Http service in Angular 2

Use the http service in Angular 1 meant to deal with promises and defer, because it was based on APIs exposed by the $q service.

Angular 2 makes a step ahead and the new implementation of the http service involves the observable pattern, with the using of RxJS javascript library.

Why this big change? Because an observable is a powerful way to observe the behavior of a variable and its changes, for example when we assign a value or change it.

What we can do to use the http service efficiently is implement a typescript class that exposes the CRUD operation on a generic entity, based on a Web API.

Base class

This class exposes five basic methods to do simple CRUD operations; the first step is import the libraries:

import { Http, Response, Headers, RequestOptions } from "@angular/http";
import { Observable } from "rxjs/Observable";

We import a bunch of objects of the http angular library and the observable library.

Now we can implement the class:

export class WebApi<T> {
protected url: string;
protected options: RequestOptions;

constructor(url: string, public http: Http) {
this.url = url;
let headers = new Headers({ "Content-Type": "application/json" });
this.options = new RequestOptions({ headers: headers });

public GetAll(): Observable<T[]> {
return this.http.get(this.url, this.options).map(this.extractData).catch(this.handleError);

public Get(id: string): Observable<T> {
return this.http.get(this.url + "/" + id, this.options).map(this.extractData).catch(this.handleError);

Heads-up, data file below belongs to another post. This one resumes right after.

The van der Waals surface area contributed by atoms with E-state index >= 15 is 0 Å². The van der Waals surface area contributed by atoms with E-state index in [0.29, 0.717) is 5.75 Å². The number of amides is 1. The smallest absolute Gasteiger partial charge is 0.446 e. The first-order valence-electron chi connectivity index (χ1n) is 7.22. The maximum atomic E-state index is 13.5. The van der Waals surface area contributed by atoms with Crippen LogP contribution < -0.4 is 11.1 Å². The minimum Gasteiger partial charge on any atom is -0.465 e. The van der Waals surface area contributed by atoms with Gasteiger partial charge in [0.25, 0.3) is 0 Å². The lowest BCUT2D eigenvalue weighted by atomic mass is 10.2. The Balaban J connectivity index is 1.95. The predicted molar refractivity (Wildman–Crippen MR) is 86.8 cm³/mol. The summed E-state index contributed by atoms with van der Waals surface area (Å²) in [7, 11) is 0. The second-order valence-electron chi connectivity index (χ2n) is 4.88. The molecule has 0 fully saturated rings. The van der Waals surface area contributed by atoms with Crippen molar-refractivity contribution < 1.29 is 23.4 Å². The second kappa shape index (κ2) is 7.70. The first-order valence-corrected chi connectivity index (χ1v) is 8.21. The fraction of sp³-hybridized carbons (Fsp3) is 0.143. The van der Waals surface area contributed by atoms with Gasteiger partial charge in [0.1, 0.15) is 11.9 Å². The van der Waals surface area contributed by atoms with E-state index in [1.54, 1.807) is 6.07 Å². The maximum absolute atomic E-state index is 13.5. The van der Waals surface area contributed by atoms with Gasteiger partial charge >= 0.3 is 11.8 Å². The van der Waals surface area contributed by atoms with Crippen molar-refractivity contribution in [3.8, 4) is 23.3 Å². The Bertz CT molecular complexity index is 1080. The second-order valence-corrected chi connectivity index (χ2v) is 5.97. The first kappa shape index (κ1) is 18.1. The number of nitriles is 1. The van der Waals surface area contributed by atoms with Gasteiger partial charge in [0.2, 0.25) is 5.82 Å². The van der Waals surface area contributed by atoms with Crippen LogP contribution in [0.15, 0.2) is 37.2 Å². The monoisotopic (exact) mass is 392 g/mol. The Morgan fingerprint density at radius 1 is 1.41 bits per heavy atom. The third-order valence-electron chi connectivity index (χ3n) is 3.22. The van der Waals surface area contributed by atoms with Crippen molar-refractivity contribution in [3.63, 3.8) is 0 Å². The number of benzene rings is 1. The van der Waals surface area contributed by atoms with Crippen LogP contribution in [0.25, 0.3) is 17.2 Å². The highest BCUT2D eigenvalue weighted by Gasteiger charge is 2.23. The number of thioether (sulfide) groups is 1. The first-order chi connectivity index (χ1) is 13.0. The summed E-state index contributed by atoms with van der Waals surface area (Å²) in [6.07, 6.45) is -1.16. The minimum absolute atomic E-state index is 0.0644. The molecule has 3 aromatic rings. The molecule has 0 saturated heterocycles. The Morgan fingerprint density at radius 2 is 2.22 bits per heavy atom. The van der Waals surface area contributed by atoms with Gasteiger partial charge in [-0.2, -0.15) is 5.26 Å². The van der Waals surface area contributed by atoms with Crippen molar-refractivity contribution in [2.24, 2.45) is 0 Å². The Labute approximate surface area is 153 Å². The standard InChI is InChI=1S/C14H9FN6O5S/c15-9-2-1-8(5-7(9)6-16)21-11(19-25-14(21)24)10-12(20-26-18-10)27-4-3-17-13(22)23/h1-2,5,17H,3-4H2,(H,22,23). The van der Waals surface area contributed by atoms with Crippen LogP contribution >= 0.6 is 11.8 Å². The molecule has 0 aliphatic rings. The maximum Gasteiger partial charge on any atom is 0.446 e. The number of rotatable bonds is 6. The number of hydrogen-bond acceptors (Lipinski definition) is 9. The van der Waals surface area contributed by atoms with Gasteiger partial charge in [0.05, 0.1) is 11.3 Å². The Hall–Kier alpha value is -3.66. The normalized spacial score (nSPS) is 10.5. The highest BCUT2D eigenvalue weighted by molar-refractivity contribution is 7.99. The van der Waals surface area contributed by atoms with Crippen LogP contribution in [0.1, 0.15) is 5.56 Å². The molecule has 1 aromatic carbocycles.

public Put(id: string, entity: T): Observable<boolean> {
return this.http.put(this.url + "/" + id, JSON.stringify(entity), this.options).map(this.extractResponseStatus).catch(this.handleError);

public Post(entity: T): Observable<T> {
return, JSON.stringify(entity), this.options).map(this.extractData).catch(this.handleError);

public Delete(id: string): Observable<boolean> {
return this.http.delete(this.url + "/" + id, this.options).map(this.extractResponseStatus).catch(this.handleError);

protected extractData(res: Response) {
let body = res.json();
return body || {};

protected handleError(error: any) {
let errMsg = (error.message) ? error.message :
error.status ? `${error.status} - ${error.statusText}` : 'Server error';
return Observable.throw(errMsg);

private extractResponseStatus(res: Response) {
return res.ok;

This is a typed class, with it we are able to define an instance of the class for a specific entity.

All the methods return an Observable property, dealing with the http service; every observable response uses a method to return the json part of the response and another method to handle and log response errors.

This is a class that will be used for our services.

The service

A specific service extends the base class and it can add some specific methods.

The implementation is look like this:

import { Injectable } from "@angular/core";
import { Http } from "@angular/http";
import { Customer } from "./customer.model";
import { WebApi } from "../shared/webapi";

export class CustomerService extends WebApi<Customer> {
constructor(public http: Http) {
super("/api/customers", http);

The service extends the WebApi typed class and injects the base url of the Web API and the http service instance.


In a controller we can use the service to retrieve the list of the customers:


import { CustomerService } from "./customer.service";
export class CustomerComponent implements OnInit {
constructor(private customerService: CustomerService, .....) {}

ngOnInit() {

public Load() {
(data) => {
this.customers = data;
(error) => this.alertService.Error(error));

As you seen above, the GetAll method returns an observable property, so in order to retrieve the reponse, we need to subscribe to it.

The subscribe method can accepts two functions as parameters; the first one will be called if we’ll receive a successfully response; the second one will be executed if an error occurred.

The source code of this topic is available here.


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